Herbert Hoover to Woodrow Wilson


Herbert Hoover to Woodrow Wilson


Hoover, Herbert, 1874-1964




1917 September 4


Herbert Hoover writes to Woodrow Wilson about stimulating hog production by changing feed to corn and organizing packing and exporting efforts.


Hoover-Wilson Correspondence, Hoover Institution, Hoover Institution Archives, Stanford, California


Woodrow Wilson Presidential Library & Museum


Food production and natural resources
Wilson, Woodrow, 1856-1924--Correspondence
Hoover, Herbert, 1874-1964--Correspondence




Dear Mr. President

Aside from placing some restrictions upon the export of fats as a temporary measure of solution to our shortage, it appears to me that we should consider a definite plan of stimulating the production of hogs. The world’s demands for fats will increase steadily during the war due to the degenerating animal situation among the Allies, and after peace the additional demands from the Central Powers will be enormous and long continued.

I have, therefore, devised the following tentative plan which I wish to submit for your consideration:

1. Hogs in the United States are, in the last analysis, a corn product. The cost of production and price are interdependent as shown by the inclosed chart. When other feeds are used, it is because they are cheaper than corn and the predominance of corn tends to control the use of all other feeds.

2. Owing to the violent fluctuations in demand for corn and hogs, there have been five periods since the war began in which it was more profitable to sell corn than feed it to hogs at the price of hogs, and three periods the reverse. There were practically only two such periods of unprofitable feeding in the previous eight years. The results of these unprofitable periods is to retard hog production, as the grower is discouraged during these periods from breeding, and these fluctuations due to ear conditions are, I believe, the fundamental reason why our hog production has not increased in volume such as one would expect from the general upward trend of prices which we have had over the entire war period.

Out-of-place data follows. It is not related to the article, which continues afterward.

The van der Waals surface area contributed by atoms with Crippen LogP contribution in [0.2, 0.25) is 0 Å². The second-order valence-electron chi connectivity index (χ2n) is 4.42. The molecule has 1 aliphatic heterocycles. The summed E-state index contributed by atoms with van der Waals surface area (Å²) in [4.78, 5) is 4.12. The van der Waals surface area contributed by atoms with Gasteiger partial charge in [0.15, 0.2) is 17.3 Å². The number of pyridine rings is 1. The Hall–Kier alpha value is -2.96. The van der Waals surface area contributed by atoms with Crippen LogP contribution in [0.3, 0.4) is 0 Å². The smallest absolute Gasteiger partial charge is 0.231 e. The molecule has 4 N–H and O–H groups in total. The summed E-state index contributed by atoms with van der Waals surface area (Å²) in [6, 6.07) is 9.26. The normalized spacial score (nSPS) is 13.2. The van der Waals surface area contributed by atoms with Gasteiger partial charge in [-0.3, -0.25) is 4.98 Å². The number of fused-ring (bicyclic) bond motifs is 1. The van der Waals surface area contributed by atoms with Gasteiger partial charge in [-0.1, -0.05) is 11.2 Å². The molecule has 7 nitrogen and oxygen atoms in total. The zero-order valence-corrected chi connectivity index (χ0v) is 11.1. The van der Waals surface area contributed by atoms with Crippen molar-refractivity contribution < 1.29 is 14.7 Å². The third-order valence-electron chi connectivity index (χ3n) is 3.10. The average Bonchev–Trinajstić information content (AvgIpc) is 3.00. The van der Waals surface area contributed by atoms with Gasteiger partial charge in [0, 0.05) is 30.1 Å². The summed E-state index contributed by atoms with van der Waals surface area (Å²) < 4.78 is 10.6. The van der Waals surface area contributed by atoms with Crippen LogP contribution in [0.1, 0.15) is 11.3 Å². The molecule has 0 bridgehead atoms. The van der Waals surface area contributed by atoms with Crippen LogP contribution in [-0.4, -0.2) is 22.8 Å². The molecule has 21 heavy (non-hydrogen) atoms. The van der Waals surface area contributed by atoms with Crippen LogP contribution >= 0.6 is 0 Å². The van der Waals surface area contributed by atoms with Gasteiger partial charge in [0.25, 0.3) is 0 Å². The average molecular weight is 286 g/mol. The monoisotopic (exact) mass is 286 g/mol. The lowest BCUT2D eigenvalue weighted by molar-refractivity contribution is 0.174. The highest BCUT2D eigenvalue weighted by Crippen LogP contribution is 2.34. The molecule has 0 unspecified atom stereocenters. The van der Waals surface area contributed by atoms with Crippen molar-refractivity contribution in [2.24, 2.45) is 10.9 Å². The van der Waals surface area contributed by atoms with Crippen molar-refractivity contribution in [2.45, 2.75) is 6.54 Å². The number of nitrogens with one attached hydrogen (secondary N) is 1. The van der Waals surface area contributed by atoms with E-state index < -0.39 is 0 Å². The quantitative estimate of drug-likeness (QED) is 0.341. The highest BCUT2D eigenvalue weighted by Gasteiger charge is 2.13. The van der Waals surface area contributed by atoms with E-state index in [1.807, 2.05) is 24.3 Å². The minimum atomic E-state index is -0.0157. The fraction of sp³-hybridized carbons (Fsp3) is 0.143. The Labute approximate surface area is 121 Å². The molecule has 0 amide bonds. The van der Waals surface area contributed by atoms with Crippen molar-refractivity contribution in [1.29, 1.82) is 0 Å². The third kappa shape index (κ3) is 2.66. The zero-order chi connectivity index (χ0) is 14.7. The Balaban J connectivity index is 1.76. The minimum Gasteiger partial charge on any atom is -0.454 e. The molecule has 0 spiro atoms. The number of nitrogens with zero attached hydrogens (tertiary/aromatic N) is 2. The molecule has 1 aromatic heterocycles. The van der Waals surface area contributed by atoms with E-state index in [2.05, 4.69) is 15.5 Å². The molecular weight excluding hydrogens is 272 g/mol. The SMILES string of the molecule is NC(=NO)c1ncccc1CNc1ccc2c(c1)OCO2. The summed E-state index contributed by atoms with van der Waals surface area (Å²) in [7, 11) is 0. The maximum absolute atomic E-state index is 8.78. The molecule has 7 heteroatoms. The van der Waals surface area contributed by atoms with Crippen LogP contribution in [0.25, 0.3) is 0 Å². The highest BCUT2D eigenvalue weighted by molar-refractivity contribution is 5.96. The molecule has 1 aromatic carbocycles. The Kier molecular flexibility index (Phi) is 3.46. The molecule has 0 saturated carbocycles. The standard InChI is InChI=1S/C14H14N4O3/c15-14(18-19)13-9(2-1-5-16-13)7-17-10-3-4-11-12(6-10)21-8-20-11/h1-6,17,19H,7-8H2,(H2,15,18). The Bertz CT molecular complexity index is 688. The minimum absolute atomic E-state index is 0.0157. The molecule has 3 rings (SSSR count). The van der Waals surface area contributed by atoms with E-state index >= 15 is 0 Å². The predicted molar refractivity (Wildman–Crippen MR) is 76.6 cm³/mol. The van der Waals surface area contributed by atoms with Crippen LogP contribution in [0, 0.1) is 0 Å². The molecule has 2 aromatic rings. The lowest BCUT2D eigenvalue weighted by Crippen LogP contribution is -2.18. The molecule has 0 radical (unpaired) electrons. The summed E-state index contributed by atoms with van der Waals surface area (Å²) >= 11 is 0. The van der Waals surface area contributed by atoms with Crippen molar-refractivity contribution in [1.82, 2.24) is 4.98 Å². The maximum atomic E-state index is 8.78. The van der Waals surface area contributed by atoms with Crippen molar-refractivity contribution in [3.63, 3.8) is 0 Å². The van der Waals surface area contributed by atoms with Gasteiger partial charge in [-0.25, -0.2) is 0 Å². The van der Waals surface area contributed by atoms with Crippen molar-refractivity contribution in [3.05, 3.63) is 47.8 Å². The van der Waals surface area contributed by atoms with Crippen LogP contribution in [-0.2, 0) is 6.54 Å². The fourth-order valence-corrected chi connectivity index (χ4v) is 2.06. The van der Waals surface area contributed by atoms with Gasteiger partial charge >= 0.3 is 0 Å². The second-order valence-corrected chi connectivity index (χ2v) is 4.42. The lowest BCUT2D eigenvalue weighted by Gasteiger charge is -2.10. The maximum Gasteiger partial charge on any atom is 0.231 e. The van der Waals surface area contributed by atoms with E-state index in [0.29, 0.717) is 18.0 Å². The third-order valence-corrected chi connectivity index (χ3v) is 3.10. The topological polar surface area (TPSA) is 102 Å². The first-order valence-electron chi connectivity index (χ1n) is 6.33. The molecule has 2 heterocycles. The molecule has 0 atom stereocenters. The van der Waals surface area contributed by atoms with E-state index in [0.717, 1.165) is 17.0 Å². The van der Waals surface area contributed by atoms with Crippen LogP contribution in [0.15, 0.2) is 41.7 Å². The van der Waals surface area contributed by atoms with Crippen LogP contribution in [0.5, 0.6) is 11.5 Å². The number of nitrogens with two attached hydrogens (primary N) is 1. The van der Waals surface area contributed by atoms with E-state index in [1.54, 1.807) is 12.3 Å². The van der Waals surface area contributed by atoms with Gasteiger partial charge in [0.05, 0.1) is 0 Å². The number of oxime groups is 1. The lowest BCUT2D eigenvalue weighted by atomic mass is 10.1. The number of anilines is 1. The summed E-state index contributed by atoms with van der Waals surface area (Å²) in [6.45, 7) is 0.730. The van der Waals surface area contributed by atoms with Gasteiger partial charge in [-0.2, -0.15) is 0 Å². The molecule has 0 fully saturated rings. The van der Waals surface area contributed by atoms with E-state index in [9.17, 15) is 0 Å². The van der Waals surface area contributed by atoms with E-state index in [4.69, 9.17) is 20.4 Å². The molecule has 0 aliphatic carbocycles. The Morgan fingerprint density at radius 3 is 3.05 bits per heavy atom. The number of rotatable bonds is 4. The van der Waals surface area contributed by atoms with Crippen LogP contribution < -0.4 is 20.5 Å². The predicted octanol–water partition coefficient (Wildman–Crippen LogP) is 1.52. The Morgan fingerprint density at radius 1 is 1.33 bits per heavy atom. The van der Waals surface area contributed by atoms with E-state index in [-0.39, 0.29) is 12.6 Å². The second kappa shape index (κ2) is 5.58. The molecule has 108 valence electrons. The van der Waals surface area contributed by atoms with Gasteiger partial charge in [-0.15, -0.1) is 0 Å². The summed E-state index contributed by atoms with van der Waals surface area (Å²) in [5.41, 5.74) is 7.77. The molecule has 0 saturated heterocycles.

3. On preliminary investigation, it appears that the corn price ration to hog is, roughly, ten to eleven bushels of corn to one hundred pounds of hog, and that his menu is spread over a life of eight months in, roughly, the following ratio:

1st month, 1.5 per cent.
2nd "       , 3     "    "
3rd "       , 4.5  "     "
4th "       , 6.5   "    "
5th month, 9 per cent
6th "       , 20  "     "
7th "       , 27.4 "   "
8th "       , 28.1  "   "

4. It appears to me that, if we should take the weighted average price of corn over this period of eight months, we should arrive at a figure which, if hogs could be marketed, would be welcomed by the producer as an absolute assurance to his industry. If by setting up some instru,mentality, we should on the first of each month make this determination and fix the price for the succeeding month as the price to be paid by the packers, we should not only assure the producer form the day he bred hogs, but also assure him freedom from speculation in the stock yards at day of arrival.

5. The violent fluctuations in the price of hogs tends to lift the price of hog products to the consumer unduly, for at every rise the stocks in warehouses in the whole country are market up, and thus the margin between producer and consumer increased. With a stabilization in price, this must tend to disappear and could effectually be made to do so if arrangements were entered into between the Food Administration and the packers for the fixing of a differential between hogs and their products. We have, or are in the course of carrying out, such an arrangement with the millers and sugar manufacturers, and, although complicated and filled with difficulties, is not, I believe, impossible with the packers, more especially as they are disposed to show the utmost good will in carrying out any programme of national interest.

6. The weakness in this chain lies in that some one must assure the packer a market for the products at the agreed ratio to the price he buys hogs. This, I believe, could be solved by a contract with the Allies to take the whole production in excess of domestic demands at the price above arrived at, such contract to be terminable upon, say, six months’ notice on either side. This would give the producer notice of the break in the assurance.

7. There are thus three parties to be organized and consulted:

(a) The producers.
(b) The packers.
(c) The Allied Governments.

Before, however, I open negotiations as to the acceptance of the principle with these elements, I wish to secure your approval. If the principle is agreed, it will be necessary to assemble a commission to determine the statistical basis upon which the plan is founded, and to set up a commission which will have the judicial function of determining the price each month, based upon such statistical determination. Also, some system of classification of hogs at the yards will need be arrived at and a basis for determining the packers’ ratio.

Would you be so kind as to express your views as to whether I should open the subject for discussion and determine the feeling of the three parties towards it?

I remain,

Your obedient servant,

Original Format



Wilson, Woodrow, 1856-1924




Hoover, Herbert, 1874-1964, “Herbert Hoover to Woodrow Wilson,” 1917 September 4, WWP19180, Hoover Institute at Stanford University Collection, Woodrow Wilson Presidential Library & Museum, Staunton, Virginia.